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Because of a shortage of romiplostim for a period in the centers where the study conducted, we managed to discontinue treatment for patients who had already achieved platelet count above 100 × 109/L, that had sustained with small doses (1–3 mcg/kg) without need for adjustment during the preceding 4 weeks, and followed them weekly to resume treatment when required. Interestingly, 12 (28.6%) patients among the responders succeed to maintain a safe platelet count with every other week dose of romiplostim, and 2 (4.8%) patients have remained without treatment over a median follow-up period of 5 months, a disease response which could be equal to “remission” [Table 2]. The two patients who had remission were both females, splenectomized and failed to respond to a variety of therapeutic options including steroid, IVIG, immunosuppressive therapy, and rituximab.

Further sub-analysis of response rate among study groups, we noticed that the response rate was significantly higher 94.4% versus 65.8% among nonsplenectomized, P value was 0.018. No significant difference was found in relation to gender and the duration of illness between responders and nonresponders, as shown in [Table 3].
Table 3: Characteristics of responders and nonresponders

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Among the 56 patients enrolled in this study, 32 (57.1%) patients developed at least one adverse effect during the treatment. The most frequent complaint was joint pain, recorded in 35.7% of patients, followed by headache (32.1%), fatigue (21.4%), low-grade fever (16.07%), dizziness (14.2%), itching (7.1%), and nasopharyngitis (3.5%). These symptoms occurred mainly on the day of taking the dose through the next 2 days were mild-to-moderate and could be managed by simple medications. In addition to that, significant anaphylactic reaction, manifested as fever, urticaria, eryrthroderma, and facial swelling occurred in one patient shortly after the 1st two injections, which actuated us to omit further doses, and so, to exclude her from the study.

Transient thrombocytosis was complicated the treatment course of six patients. Those patients managed by dose adjustment without any thrombotic event. Furthermore, no blood film morphology findings suggestive of bone marrow fibrosis. Although one patient had already some degree of renal impairment, no further (or new) deterioration in renal or hepatic functions had been noticed during the course of treatment in any of the patients. The reported adverse events are shown in [Table 4].
Table 4: Adverse effects of romiplostim among the studied population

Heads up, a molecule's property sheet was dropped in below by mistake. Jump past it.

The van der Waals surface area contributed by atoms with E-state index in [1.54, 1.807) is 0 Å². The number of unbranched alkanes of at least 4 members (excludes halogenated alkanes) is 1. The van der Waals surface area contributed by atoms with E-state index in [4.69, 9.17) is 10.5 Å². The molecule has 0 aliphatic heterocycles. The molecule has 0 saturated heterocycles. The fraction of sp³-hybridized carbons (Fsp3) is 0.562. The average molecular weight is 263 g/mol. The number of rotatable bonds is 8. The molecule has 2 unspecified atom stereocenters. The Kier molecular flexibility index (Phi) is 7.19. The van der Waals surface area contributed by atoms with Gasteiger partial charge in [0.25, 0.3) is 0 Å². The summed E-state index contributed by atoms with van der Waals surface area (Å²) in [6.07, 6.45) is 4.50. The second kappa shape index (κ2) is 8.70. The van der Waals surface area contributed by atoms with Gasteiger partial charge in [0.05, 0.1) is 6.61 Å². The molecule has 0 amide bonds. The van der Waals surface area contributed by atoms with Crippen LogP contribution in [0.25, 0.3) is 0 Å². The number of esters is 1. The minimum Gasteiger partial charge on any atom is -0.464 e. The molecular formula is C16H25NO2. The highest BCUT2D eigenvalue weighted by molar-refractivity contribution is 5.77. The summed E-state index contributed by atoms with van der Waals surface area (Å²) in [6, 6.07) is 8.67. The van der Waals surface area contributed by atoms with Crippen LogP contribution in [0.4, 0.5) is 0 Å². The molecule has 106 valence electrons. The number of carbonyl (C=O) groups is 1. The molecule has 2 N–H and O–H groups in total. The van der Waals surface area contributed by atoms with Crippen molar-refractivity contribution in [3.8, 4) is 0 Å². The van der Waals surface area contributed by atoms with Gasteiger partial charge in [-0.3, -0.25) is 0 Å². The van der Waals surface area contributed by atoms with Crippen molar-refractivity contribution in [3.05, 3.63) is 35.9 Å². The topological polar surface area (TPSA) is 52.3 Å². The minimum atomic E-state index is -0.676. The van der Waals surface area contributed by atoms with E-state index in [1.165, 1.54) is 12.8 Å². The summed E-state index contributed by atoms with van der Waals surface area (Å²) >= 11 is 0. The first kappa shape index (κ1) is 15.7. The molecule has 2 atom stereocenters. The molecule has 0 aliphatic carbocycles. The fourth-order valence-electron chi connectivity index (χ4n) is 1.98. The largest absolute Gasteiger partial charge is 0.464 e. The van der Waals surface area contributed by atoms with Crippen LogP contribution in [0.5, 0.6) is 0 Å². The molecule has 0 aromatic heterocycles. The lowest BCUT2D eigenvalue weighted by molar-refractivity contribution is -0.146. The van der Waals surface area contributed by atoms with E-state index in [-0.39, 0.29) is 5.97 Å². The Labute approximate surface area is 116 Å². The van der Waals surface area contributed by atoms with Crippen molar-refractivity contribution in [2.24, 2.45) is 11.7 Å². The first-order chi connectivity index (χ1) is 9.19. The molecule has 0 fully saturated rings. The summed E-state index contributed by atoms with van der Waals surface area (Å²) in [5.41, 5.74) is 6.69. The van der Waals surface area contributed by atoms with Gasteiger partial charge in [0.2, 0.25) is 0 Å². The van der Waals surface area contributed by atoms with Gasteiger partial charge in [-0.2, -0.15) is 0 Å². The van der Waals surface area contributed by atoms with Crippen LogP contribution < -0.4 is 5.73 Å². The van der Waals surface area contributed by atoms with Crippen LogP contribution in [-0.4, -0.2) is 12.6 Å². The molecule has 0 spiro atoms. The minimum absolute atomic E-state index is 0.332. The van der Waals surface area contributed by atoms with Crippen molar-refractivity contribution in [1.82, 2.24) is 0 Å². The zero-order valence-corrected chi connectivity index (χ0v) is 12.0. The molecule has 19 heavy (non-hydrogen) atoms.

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  Discussion Top

The current study included 56 adults' patients with symptomatic refractory ITP. Majority (75%) of them achieved satisfactory sustained response with successful gradually discontinuation of other therapeutic options. Others studies; Cines et al. and Cooper et al. found the response rates 75.5% and 87%, respectively. However, their target platelet count was 50–200 × 109/L that maintained for at least 6 of the last 8 weeks and 9 of the last 12 weeks, respectively,[11],[12] as compared to at least 4 consecutive weeks in the current study. Furthermore, Japanese double-blind randomized Phase III clinical trial, Shirasugi et al. found that most romiplostim-treated patients (95%) achieved platelet responses for a median of 11 weeks.[13]

On sub-analysis of the current results, the response rate was significantly more among splenectomized patients, 17/18 (94.4%) versus 25/38 (65.8%). This finding was consistent with Cooper et al., who found that the response rates were 100% among splenectomized and 72.7% among nonsplenectomized.[11] The possible explanation of this difference is that nonsplenectomized patients have expectedly more difficult disease as the spleen is the primary site for platelet-reactive T- and B-cell activation and platelet destruction.[14] On the other hand, Cines et al. found that the response rate was higher among nonsplenectomized, 80% versus 68%. Their interpretation was that splenectomized patients enrolled in their study had more severe disease at baseline, as shown by the longer duration of disease, a higher proportion that had used more than 3 prior ITP treatments, and a lower baseline platelet count at study entry compared with nonsplenectomized patients.[12]

Regarding the onset of effectiveness, we found that the mean (±SD) time to get an initial response was 2.5 (0.8) weeks, and the mean (±SD) dose of romiplostim used to achieve a sustained response was 3.1 (1.1) mcg/kg. In other clinical studies, most patients who responded to romiplostim achieved and maintained platelet counts ≥50 × 109/L after 2 weeks with a median dose of 2 mcg/kg.[9],[10],[15]